Homework Help: Why d is not a metric

1. May 11, 2009

happybear

1. The problem statement, all variables and given/known data

If d= sup{|f(x)-g(x)|} where f, g are contuous function from R to R, why is d not a metric

2. Relevant equations

3. The attempt at a solution

2. May 11, 2009

quasar987

Take f(x)=x, g(x)=0. then d(f,g)=infinity. So d is not a map into R.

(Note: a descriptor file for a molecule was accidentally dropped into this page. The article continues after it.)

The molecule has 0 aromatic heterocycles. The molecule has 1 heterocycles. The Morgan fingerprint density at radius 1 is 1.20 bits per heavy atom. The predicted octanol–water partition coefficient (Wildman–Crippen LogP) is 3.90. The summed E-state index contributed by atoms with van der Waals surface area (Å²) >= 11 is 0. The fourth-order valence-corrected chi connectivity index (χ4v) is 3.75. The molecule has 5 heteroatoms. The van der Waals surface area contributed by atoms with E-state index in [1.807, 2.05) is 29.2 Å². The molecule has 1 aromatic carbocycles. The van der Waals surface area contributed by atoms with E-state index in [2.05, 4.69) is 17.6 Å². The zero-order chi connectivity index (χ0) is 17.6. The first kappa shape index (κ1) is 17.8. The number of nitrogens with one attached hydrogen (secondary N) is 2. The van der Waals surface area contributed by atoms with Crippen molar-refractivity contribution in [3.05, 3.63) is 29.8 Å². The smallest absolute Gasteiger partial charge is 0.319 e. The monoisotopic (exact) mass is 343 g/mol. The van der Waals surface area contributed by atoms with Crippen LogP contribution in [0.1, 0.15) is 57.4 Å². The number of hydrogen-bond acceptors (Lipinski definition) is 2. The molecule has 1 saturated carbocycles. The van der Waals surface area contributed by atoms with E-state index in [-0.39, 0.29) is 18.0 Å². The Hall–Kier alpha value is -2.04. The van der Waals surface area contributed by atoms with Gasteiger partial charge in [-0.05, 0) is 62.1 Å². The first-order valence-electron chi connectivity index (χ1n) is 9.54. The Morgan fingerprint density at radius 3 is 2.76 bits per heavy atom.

3. May 11, 2009

happybear

why infinity is not a map into R?

4. May 11, 2009

quasar987

I said that d is not a map into R. And this is because if you take f(x)=x and g(x)=0, then d(f,g)=sup{|x|:x in R} is not an element of R. Indeed, the real number sup{|x|:x in R}, if it exists, is an upper bound for the set {|x|:x in R}. But this set is unbounded from above and hence possesses no upper bound so sup{|f(x)|:x in R} does not exists.